[0015] To prevent the hydraulic pumping system of a power pack from being operated to pump hydraulic fluid at flow rates exceeding recommended flow rates for motor 6 of the coiled tubing injector 2, a flow limiting device is placed in the hydraulic fluid supply loop. Flow limiting device 36 is an example of such a device. It is preferably placed between the output of the hydraulic pump, such as pumping systems 32 or 34, and input of the motor, such as motor 6, so that hydraulic fluid flows into the flow limiting device before reaching the motor. However, though it is not preferred, the flow limiting device could be placed in the hydraulic circuit between the motor and hydraulic pump, so that fluid flows into the flow limiting device from the motor, and then to the hydraulic pump. In a system with bi-directional flow, such as the one shown in the figures, a second flow-limiting device 20 is also placed in the circuit. However, it is preferable not to have both devices in the circuit at the same time. Therefore, each flow-limiting device 20 is provided with a bypass circuit that carries fluid flowing out of the motor, toward the pumping system, around the flow-limiting device. In the illustrated example, the bypass circuit includes a one-way flow valve. Though it is preferable for it to be part of the flow limiting device, the bypass line or circuit need not be.

[0016] The flow limiting device preferably functions substantially to either limit the flow to a predetermined maximum flow rate, or stops it, in response to the flow reaching the maximum flow rate. When the flow rate reaches the predetermined maximum flow rate, the flow limiting device partially or completely closes a valve, either stopping the flow of fluid or, if fitted with a feedback mechanism, limiting the flow rate to a maximum rate of flow. Thus, no matter how fast the hydraulic pumping system pumps the fluid, its flow rate will not substantially exceed, at least for other than a short period, a predetermined or set maximum rate.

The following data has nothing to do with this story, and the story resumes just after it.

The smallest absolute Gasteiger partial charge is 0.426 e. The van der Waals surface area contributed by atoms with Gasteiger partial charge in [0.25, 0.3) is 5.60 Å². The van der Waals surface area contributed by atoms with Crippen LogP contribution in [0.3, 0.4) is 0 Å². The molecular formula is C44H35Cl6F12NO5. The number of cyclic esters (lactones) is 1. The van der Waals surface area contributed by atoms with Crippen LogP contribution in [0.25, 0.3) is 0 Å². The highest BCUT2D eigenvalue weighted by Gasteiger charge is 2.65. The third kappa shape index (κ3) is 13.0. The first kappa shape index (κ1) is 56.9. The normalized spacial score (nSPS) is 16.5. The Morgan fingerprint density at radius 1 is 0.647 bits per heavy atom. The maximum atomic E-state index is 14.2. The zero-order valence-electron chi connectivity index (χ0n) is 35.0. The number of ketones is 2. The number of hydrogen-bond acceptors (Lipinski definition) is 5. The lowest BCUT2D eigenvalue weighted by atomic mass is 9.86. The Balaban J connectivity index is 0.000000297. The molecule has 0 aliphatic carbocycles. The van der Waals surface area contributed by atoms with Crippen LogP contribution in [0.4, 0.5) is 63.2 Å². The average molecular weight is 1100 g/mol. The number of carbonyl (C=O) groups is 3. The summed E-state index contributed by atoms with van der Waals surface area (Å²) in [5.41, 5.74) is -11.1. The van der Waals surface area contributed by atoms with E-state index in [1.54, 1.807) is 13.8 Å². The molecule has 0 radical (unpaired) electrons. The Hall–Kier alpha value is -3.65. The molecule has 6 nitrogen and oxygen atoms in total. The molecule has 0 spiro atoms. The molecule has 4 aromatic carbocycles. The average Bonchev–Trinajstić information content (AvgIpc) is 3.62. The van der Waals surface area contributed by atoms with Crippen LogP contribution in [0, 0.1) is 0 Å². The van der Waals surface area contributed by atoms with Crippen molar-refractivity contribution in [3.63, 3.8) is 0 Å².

[0017] Each flow limiting device is preferably mounted on, or otherwise incorporated with, the coiled tubing injector by, for example, mounting it to the injector's case or frame as part of the injector's hydraulic circuits. This configuration is illustrated in FIGS. 1 and 3. Incorporating it with the coiled tubing injector permits any power pack to be used in the field without risk of driving the injector's motor beyond its maximum or recommended top speed rating. This arrangement avoids having to replace or modify power packs in the field, and permits the power packs to be used with other equipment, such as injectors that may have higher top speed ratings. It also allows the flow limiting device to be set according to the injector's recommended operation ratings in the factory or before it goes into use in the field, rather than relying on the flow limiting device being properly set once it is connected to a coiled tubing injector.

[0018] However, as shown in FIGS. 2 and 4, the flow-limiting device may be placed on a power pack. Placement of the flow-limiting device on a power pack could allow use of a power pack with no flow limiting device with a coiled tubing injector and thus it is not preferred unless all of the power packs with which a coil tubing injector could be used are outfitted.

[0019] In an alternate, less preferable embodiment, the flow limiting device is not mounted to either the power pack or the coiled tubing injector. It is a separate unit connected into the hydraulic circuit between the power pack and injector when, for example, the circuit is completed at a well site. The separate unit could be placed onto a truck along with a power pack and an injector. Such a situation may include, for example, an oilfield service company's fleet of power packs.